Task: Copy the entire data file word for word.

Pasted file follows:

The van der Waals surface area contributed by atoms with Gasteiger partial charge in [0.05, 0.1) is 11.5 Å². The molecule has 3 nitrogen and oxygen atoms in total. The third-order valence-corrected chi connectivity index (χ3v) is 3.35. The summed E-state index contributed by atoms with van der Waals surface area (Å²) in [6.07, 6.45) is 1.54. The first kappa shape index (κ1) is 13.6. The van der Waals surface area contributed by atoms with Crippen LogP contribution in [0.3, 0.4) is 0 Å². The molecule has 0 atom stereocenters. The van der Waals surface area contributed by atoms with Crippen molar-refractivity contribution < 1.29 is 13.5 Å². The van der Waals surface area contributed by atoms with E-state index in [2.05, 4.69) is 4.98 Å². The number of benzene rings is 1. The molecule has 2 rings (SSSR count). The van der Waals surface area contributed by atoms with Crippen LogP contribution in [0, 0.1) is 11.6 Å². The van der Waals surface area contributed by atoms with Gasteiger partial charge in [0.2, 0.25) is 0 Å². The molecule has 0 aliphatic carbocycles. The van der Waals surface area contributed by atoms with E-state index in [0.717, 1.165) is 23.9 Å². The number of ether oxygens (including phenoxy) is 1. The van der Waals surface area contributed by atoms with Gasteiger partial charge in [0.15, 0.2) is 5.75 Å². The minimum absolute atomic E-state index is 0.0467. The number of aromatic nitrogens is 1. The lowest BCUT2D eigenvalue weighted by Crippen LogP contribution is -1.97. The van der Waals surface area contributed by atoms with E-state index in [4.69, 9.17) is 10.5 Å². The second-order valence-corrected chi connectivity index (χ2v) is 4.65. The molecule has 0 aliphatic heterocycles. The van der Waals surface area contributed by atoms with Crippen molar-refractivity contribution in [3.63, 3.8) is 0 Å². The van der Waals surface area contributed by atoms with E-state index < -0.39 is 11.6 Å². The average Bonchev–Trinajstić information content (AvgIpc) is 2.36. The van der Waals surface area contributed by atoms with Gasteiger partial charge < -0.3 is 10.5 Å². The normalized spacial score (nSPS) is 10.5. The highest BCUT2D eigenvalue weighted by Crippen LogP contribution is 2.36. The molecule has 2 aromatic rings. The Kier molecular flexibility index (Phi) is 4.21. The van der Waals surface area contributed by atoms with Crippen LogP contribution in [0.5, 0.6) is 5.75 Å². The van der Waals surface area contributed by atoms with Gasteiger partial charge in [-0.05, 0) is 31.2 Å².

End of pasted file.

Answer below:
The van der Waals surface area contributed by atoms with Gasteiger partial charge in [0.05, 0.1) is 11.5 Å². The molecule has 3 nitrogen and oxygen atoms in total. The third-order valence-corrected chi connectivity index (χ3v) is 3.35. The summed E-state index contributed by atoms with van der Waals surface area (Å²) in [6.07, 6.45) is 1.54. The first kappa shape index (κ1) is 13.6. The van der Waals surface area contributed by atoms with Crippen LogP contribution in [0.3, 0.4) is 0 Å². The molecule has 0 atom stereocenters. The van der Waals surface area contributed by atoms with Crippen molar-refractivity contribution < 1.29 is 13.5 Å². The van der Waals surface area contributed by atoms with E-state index in [2.05, 4.69) is 4.98 Å². The number of benzene rings is 1. The molecule has 2 rings (SSSR count). The van der Waals surface area contributed by atoms with Crippen LogP contribution in [0, 0.1) is 11.6 Å². The van der Waals surface area contributed by atoms with Gasteiger partial charge in [0.2, 0.25) is 0 Å². The molecule has 0 aliphatic carbocycles. The van der Waals surface area contributed by atoms with E-state index in [0.717, 1.165) is 23.9 Å². The number of ether oxygens (including phenoxy) is 1. The van der Waals surface area contributed by atoms with Gasteiger partial charge in [0.15, 0.2) is 5.75 Å². The minimum absolute atomic E-state index is 0.0467. The number of aromatic nitrogens is 1. The lowest BCUT2D eigenvalue weighted by Crippen LogP contribution is -1.97. The van der Waals surface area contributed by atoms with E-state index in [4.69, 9.17) is 10.5 Å². The second-order valence-corrected chi connectivity index (χ2v) is 4.65. The molecule has 0 aliphatic heterocycles. The van der Waals surface area contributed by atoms with Crippen molar-refractivity contribution in [3.63, 3.8) is 0 Å². The van der Waals surface area contributed by atoms with E-state index < -0.39 is 11.6 Å². The average Bonchev–Trinajstić information content (AvgIpc) is 2.36. The van der Waals surface area contributed by atoms with Gasteiger partial charge < -0.3 is 10.5 Å². The normalized spacial score (nSPS) is 10.5. The highest BCUT2D eigenvalue weighted by Crippen LogP contribution is 2.36. The molecule has 2 aromatic rings. The Kier molecular flexibility index (Phi) is 4.21. The van der Waals surface area contributed by atoms with Crippen LogP contribution in [0.5, 0.6) is 5.75 Å². The van der Waals surface area contributed by atoms with Gasteiger partial charge in [-0.05, 0) is 31.2 Å².